In an Astros bullpen that has contained as many as 10 rookies, Blake Taylor had gained steam as the most trusted of them all.
The 25-year-old lefthander was scoreless through his first 7.1 major league innings and totaled nine strikeouts against the 26 batters he faced, transforming from a matchup reliever to a high-leverage option.
After just two prior outings, Astros manager Dusty Baker trusted Taylor to face Cody Bellinger in the sixth inning of a tie game on July 29. The 6-foot-3, 220-pound lefthander induced a harmless pop fly and proceeded through 2.1 scoreless innings.
For Taylor’s fourth outing, he received the righthanded-hitting Anthony Rendon in the sixth inning of a one-run game. Taylor struck him out looking, continuing his torrid start.
The Astros acquired Taylor from the Mets in December’s Jake Marisnick trade. A converted starter and 2013 second-round pick from Dana Hills High in Dana Point, Calif., Taylor arrived in Houston with an open mind, well aware of the organization’s reputation for analytical pitching development. The team summoned him in for a meeting on the third day of spring training.
“I learned more about myself in that 15 minutes than I ever had in the minor leagues,” Taylor said. “We built a plan based off of that on how to work on my weaknesses, like slider depth and slider consistency and throwing strikes on the arm side.”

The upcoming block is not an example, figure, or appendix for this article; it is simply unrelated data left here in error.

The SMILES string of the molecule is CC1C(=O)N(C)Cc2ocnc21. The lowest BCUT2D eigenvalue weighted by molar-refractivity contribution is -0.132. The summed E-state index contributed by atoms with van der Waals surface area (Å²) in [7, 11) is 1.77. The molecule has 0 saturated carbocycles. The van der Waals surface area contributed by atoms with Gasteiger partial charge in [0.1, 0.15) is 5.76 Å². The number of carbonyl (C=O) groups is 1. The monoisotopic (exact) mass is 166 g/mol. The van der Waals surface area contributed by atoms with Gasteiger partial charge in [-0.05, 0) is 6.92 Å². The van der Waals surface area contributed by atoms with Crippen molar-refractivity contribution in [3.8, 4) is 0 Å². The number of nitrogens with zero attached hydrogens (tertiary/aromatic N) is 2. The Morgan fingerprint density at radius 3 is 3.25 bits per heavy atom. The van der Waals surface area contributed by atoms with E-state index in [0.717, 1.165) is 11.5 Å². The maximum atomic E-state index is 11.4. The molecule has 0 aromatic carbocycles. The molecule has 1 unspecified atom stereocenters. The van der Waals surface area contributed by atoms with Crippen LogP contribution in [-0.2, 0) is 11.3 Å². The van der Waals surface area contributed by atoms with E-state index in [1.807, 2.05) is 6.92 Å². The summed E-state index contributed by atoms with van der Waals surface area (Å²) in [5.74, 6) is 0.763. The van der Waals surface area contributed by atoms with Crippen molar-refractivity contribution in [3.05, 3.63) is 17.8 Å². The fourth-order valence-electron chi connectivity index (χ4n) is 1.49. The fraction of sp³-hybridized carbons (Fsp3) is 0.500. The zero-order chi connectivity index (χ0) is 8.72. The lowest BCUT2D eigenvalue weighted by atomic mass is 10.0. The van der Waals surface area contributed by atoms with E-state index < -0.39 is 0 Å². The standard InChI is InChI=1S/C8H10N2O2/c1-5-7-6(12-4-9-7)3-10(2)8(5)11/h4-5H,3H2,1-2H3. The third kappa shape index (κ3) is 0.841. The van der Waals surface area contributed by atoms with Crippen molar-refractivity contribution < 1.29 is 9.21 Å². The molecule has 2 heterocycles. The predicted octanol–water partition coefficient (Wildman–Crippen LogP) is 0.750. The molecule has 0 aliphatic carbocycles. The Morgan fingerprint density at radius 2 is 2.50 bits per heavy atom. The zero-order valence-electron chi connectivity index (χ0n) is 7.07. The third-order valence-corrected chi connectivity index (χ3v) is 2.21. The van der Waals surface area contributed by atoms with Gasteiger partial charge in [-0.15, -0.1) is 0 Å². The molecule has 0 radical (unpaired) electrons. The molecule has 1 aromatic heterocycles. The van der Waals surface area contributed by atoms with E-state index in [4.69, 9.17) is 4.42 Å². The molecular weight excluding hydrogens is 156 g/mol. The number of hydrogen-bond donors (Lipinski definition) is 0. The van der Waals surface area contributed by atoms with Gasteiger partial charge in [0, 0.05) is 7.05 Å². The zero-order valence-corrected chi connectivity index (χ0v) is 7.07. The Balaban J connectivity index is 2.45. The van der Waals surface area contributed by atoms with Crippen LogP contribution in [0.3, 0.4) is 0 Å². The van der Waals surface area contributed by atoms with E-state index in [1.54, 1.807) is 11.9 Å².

Taylor throws a four-seam fastball in the low-to-mid 90s and a putaway slider. His four-seamer induces weak rollovers and contact with its considerable hop and backspin—Taylor called it a “backspin cutter” in spring training.
Unsurprisingly, the Astros asked him to elevate it more and live up and in to righthanded hitters. Taylor has tinkered with a seldom-used changeup to make his arsenal complete.
Taylor fills a void the Astros have long ignored. Lefthanded pitchers are nearly absent in their organization. Taylor is one of just four southpaws on the 40-man roster. Baker said upon his arrival he needed a lefthander in the bullpen. Taylor’s filled that role this year, and may for many more to come.
— Top pitching prospect Forrest Whitley was shut down from throwing after experiencing “arm discomfort” at the team’s alternate training site at Corpus Christi. General manager James Click said the team is “optimistic and hopeful” the injury is minor.
— Jojanse Torres, a hard-throwing Dominican righthander, impressed during summer camp workouts. He hit 98 mph on the Minute Maid Park radar gun while facing the major league team in a live batting practice. Torres was at the team’s alternate training site.